When the three moons sit one on top of the other in the sky, we decorate the trees in our greenhouses. Shiny ornaments, peppermint sticks with hooked ends, and streamers of four leaf clovers for good luck. Through the transparent plasteel dome, brightly colored lights reflect on the sheets of ice covering our planet and make it a decoration itself.
At this time of the year, I forget I’m the last of my family, and loneliness flees my heart. The horrible names teenagers call me or the events people exclude me from don’t matter. It’s the Holiday. I can’t help but smile and sing merry songs as I paint eggs to hide.
The other day, two daring youngsters jumped out from behind a bin to scare me on my way to a scheduled maintenance check. Why do people pick out nightmare faces for their costumes? My lack of reaction last year didn’t deter them from doing it again. I blinked and waited for them to move on. Same as I did a year ago.
They laughed and made a joke about my red eyes before pushing past me and running to school.
He knows when they’re sleeping or awake and whether they’ve been bad or good. Isn’t that the way the song about the jolly, old saint goes? I don’t worry. It’s easy to follow the directives. I’ll even send the boys cards with hearts on them to show I forgive their antics.
I don’t see them as I walk downtown clad in my costume. Other families hold hands as they make their way to the city’s center. Alone, I look up at the ice and smile.
Sometimes the ice above us shifts and ruptures. A great crack and rumble will shake us, but everything our ancestors built was made to withstand the moodiness of winter. We’d have been frozen like the rest of the colonies if they hadn’t.
Now at the Holiday Festival, the city’s bells drown out the distant thunder of two ice sheets colliding. Steam puffs from the sidewalk grates and chases away the harsh chill. Over our heads, a thin mist ripples, but the moisture gathering system does its job and keeps a constant rain from drenching us.
No one looks at me. I’m happy to blend in and watch the fun.
People decorate cookies, bob for apples, and roll eggs in races. Their laughter and joy fills the air more thickly than the scent of the baking turkeys.
In the middle of the Festival, the fat man sits on his throne. The mayor dresses up every year, but this time, he’s plump enough without extra padding. His costume fits perfectly. The red coat, fluffy beard, and rabbit ears.
Would he mind if I sat on his lap and asked for a wish? Funny how I’ve never contemplated that before. Just the thought makes my grin stretch wider.
I find the end of the line and clasp my hands together as I stand to wait.
The small child in his mother’s arms ahead of me stares. He wipes his nose on his mother’s shoulder, points, and giggles. “Holiday eyes!”
His glee is beautiful.
The mother turns and frowns. She adjusts her son’s position to face away from me. “Don’t stare. Don’t even peek at him.”
As the line inches forward, the boy does sneak a few peeks. I wink, pleased my eyes remind him of the Holiday.
Twenty-one minutes later, I’m thirteen people closer to the mayor as the ground quakes. Shouts of alarm have everyone looking down for the source, but I tip my head back and look up.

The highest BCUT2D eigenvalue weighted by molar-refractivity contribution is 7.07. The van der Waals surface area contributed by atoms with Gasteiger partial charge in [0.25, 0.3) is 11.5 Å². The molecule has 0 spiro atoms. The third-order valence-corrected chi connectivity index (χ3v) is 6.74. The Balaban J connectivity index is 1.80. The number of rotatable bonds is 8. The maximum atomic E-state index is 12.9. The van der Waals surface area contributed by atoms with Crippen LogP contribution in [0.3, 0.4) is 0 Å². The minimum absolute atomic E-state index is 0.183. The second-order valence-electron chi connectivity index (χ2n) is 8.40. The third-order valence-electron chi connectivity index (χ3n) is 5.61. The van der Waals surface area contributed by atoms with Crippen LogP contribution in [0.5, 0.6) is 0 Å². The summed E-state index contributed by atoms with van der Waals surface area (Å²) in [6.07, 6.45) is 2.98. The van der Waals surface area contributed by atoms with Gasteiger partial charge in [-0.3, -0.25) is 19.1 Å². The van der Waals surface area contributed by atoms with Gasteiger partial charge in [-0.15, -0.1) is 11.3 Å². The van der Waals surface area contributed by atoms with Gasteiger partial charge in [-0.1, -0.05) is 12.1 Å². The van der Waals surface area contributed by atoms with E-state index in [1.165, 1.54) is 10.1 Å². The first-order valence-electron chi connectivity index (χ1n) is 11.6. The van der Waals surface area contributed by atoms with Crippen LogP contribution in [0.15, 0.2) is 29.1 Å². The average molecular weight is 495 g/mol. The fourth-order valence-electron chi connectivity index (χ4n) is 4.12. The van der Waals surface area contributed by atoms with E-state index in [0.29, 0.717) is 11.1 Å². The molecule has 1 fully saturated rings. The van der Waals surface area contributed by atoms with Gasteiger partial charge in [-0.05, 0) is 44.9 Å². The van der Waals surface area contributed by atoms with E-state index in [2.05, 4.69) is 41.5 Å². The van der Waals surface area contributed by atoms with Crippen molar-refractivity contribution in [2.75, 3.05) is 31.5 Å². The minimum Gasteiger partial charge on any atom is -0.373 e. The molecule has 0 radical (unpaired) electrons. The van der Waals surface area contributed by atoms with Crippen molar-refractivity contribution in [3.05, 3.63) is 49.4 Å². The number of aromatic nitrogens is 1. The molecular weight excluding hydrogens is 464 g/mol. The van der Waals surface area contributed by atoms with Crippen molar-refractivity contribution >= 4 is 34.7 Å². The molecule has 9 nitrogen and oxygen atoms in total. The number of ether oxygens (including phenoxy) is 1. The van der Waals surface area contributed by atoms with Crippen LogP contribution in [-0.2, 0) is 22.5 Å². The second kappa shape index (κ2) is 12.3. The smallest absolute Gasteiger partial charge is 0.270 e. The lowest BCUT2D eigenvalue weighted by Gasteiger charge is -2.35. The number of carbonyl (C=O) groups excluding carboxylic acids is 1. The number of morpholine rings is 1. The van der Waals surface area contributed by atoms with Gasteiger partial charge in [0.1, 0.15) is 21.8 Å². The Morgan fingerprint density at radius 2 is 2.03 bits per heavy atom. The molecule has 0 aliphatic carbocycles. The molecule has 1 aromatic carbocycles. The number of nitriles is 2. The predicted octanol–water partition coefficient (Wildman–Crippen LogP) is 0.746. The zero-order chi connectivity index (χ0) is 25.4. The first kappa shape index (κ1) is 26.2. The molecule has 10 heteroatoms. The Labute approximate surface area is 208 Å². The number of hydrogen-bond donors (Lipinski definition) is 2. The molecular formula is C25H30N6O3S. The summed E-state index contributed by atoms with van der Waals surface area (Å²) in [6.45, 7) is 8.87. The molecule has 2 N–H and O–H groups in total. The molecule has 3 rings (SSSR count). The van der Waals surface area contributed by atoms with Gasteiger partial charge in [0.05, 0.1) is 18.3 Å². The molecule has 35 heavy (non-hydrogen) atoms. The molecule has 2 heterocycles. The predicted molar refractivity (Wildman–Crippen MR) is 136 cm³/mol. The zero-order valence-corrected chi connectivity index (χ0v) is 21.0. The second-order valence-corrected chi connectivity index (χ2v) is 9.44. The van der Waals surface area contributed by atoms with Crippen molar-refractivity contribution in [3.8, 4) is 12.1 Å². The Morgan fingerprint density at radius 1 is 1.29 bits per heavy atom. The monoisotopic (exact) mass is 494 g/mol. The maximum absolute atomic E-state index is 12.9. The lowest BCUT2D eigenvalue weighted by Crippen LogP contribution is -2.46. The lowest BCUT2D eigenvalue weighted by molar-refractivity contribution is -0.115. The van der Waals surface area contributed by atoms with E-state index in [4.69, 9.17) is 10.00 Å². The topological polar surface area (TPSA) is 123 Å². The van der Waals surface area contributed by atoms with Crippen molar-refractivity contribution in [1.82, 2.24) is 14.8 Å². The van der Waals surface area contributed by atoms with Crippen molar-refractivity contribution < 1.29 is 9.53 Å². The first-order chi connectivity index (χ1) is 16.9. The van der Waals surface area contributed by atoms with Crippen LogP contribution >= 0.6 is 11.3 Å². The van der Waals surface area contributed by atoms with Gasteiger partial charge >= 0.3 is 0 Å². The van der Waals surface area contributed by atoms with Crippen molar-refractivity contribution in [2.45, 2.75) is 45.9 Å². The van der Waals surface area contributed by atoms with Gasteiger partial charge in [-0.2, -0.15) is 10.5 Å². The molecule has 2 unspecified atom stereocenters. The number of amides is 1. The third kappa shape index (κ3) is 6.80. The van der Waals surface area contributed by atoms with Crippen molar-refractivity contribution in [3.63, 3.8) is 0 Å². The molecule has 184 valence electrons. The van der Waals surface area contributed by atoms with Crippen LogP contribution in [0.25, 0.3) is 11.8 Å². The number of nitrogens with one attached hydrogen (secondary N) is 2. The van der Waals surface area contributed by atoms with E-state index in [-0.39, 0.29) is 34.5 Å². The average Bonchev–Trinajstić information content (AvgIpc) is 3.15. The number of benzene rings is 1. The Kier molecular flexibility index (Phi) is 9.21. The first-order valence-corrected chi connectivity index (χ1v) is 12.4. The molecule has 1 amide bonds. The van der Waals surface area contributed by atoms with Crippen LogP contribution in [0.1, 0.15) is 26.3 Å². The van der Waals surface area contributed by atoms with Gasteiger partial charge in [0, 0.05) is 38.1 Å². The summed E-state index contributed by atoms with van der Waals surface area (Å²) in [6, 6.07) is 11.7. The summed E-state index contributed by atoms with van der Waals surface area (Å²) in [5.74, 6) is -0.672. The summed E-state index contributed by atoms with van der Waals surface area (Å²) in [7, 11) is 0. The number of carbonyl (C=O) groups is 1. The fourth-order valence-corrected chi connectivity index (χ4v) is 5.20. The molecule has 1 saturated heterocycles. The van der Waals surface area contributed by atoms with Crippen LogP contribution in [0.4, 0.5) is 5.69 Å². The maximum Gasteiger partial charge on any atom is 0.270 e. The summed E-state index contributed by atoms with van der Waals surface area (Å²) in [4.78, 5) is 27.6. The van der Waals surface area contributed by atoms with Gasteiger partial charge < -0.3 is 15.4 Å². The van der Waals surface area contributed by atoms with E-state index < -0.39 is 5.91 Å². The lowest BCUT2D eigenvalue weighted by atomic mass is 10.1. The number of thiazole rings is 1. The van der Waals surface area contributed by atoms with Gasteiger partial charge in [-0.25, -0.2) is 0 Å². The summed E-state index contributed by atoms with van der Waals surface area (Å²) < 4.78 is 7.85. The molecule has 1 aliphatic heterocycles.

No. Our city is strong.
Snow floating down from the mist. No, flakes of frozen plasteel.
A second monstrous crack and rumble. One of the support columns tilts. I can barely see the cause. A small crack in the dome above has allowed it to break free.
Others have noticed it now. A few bark orders while others run and scream. With the lights shining on the shiny flecks, I wonder if that’s what people once thought magic to be.
With a great screech, the beam jerks and falls slowly downward into the square.
“You!” The fat man hollers and points a finger at me. “Hold it! Don’t let it break through the ground.”
He needs help. My help.
I rush forward and stand underneath the pillar. When it’s near enough, I wrap my arms around the top as it presses against my chest and dig my feet in. It halts, but my body strains.
Around me, most people flee, but a few brave souls confer with the mayor and launch into action. I struggle to hold the shaft, and as the others collect steel panels from nearby buildings, the fat man tells me I’m doing a good job. I smile as my feet slide backward a few inches.
The panels are positioned around and under me, or as under as they can put it without me lifting a foot. It will help keep the beam from penetrating the precious earth and breaking through the to the underground level if I cannot hold it. But I will. I have to.
More people come to discuss what to do. The dome must be supported. A balk shall be built around me.They don’t hesitate to deem that the best decision.
And they build it, working fast for humans. My arms are numb, but I don’t protest nor do I let go. It’s not like I need to eat or sleep, and my battery is powerful enough to last hundreds of years.
I will make sure everyone has a happy Holiday. Androids like me were made to serve, after all.
Wrapped in a steel cocoon, the weight pushes me back against one side. It holds. The city will be safe. I can’t stop smiling as I’m locked in my metal tomb.
I literally can’t. It’s against my directives to stop smiling during the Holiday.